The Government is to mark the end of the three-year Troika bailout today as the programme formally expires on Sunday night.
Today is the last working day of the Irish programme, the third anniversary of application approval by the board of the International Monetary Fund.
Over this austere period, several months of meetings with Troika officials were held, 260 programme actions were completed and a total of €67bn was borrowed to set the country's economy on the right path.
The yield on Government bonds is now at 3.5pc, down from a peak of 14.5pc.
Meanwhile, EU Commissioner Olli Rehn admitted for the first time that he was shocked when he was first told about the scale of Ireland’s bank debt.
“I remember very well the meetings with the late Brian Lenihan in this room and in the next room, in my office, where we discussed for the first time the seriousness of the situation in Ireland in September 2010,” Olli Rehn told RTÉ’S Prime Time last night.
“I must say that, even though I was quite prepared to hear large figures, I was quite shocked when hearing that the capital hole is around 60 per cent of GDP.”
The EU Commission vice-president also admitted that mistakes were made at the time.
“In retrospect I think it is quite easy to spot some mistakes like the blanket guarantee for banks, but that is now water under the bridge and now we have redirected the river and we are on a better place for the moment,” he said on the current affairs show.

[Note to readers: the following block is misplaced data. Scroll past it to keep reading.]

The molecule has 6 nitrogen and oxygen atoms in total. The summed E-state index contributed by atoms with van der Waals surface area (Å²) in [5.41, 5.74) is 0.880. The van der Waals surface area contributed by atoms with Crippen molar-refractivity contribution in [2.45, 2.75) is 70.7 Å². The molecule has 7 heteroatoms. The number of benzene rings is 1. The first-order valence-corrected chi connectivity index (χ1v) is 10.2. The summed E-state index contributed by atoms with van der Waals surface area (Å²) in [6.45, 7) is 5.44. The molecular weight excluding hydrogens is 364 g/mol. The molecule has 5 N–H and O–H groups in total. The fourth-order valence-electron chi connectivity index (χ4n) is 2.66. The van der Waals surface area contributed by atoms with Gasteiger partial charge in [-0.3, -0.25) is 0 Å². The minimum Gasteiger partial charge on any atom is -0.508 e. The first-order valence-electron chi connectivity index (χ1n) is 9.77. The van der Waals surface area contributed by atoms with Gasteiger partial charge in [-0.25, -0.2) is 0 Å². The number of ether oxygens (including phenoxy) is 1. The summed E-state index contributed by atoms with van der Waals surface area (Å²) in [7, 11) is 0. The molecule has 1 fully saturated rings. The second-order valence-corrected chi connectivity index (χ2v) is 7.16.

But Rehn also said Ireland’s current economic situation is “actually quite promising”.
“While Ireland is not completely out of the woods yet, it is still on a very good and sustainable path,” the Finnish politician said.
“So my main feeling is of relief on behalf of the Irish people and also confidence as regards the future of Ireland and its people.
“Ireland is at the critical juncture,” he continued.
“It has recently experienced an economic turnaround. The recovery has returned and the economy is now growing. And it is now important to strengthen the foundations of recovery and growth.”
But he warned that it was critical the country sticks with the austerity policies.
“It is essential to stay the overall course of economic adjustment as well as ensure the sustainability of Irish public finances - these are the critical things,” he told the RTÉ panel.
Rehn also said that he does not expect any nasty surprises from next year’s stress tests of the Irish banks.
“I believe that they should not reveal new black holes or capital holes,” he said.
“The recent balance assessment has been done effectively and credibly and in our view these balance sheet assessments show that the Irish banks are now in a healthy and resilient position.”
However, Rehn appeared less confident when asked about banks elsewhere in the Eurozone.
“I think it is better first to analyse and then comment. Of course by definition if we are conducting an asset quality review and stress test we have some latent or potential concer,” he said.
“But it is better if we first examine and analyse and draw our conclusions before we make sweeping statements in public about the state of health of European banks.”